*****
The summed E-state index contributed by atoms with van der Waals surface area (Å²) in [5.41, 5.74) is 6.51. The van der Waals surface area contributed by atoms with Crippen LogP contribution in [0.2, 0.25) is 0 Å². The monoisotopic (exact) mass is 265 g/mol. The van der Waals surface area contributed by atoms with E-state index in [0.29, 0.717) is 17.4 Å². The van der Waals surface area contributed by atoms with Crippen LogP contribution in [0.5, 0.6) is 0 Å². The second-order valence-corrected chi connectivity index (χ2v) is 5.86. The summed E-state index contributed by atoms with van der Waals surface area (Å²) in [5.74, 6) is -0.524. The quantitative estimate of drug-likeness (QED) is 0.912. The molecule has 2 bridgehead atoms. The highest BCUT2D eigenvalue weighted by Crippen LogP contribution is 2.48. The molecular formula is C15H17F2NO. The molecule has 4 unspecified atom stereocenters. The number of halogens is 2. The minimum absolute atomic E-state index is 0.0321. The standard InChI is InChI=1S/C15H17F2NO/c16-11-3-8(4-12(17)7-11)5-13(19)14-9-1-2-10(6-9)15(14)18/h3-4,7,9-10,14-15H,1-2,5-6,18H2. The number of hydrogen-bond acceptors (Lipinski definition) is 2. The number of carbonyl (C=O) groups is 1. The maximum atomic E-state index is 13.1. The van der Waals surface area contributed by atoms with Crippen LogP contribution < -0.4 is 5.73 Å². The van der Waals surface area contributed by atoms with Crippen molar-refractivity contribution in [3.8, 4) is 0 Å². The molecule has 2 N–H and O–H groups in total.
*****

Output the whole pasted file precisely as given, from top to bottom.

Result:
The summed E-state index contributed by atoms with van der Waals surface area (Å²) in [5.41, 5.74) is 6.51. The van der Waals surface area contributed by atoms with Crippen LogP contribution in [0.2, 0.25) is 0 Å². The monoisotopic (exact) mass is 265 g/mol. The van der Waals surface area contributed by atoms with E-state index in [0.29, 0.717) is 17.4 Å². The van der Waals surface area contributed by atoms with Crippen LogP contribution in [0.5, 0.6) is 0 Å². The second-order valence-corrected chi connectivity index (χ2v) is 5.86. The summed E-state index contributed by atoms with van der Waals surface area (Å²) in [5.74, 6) is -0.524. The quantitative estimate of drug-likeness (QED) is 0.912. The molecule has 2 bridgehead atoms. The highest BCUT2D eigenvalue weighted by Crippen LogP contribution is 2.48. The molecular formula is C15H17F2NO. The molecule has 4 unspecified atom stereocenters. The number of halogens is 2. The minimum absolute atomic E-state index is 0.0321. The standard InChI is InChI=1S/C15H17F2NO/c16-11-3-8(4-12(17)7-11)5-13(19)14-9-1-2-10(6-9)15(14)18/h3-4,7,9-10,14-15H,1-2,5-6,18H2. The number of hydrogen-bond acceptors (Lipinski definition) is 2. The number of carbonyl (C=O) groups is 1. The maximum atomic E-state index is 13.1. The van der Waals surface area contributed by atoms with Crippen LogP contribution < -0.4 is 5.73 Å². The van der Waals surface area contributed by atoms with Crippen molar-refractivity contribution in [3.8, 4) is 0 Å². The molecule has 2 N–H and O–H groups in total.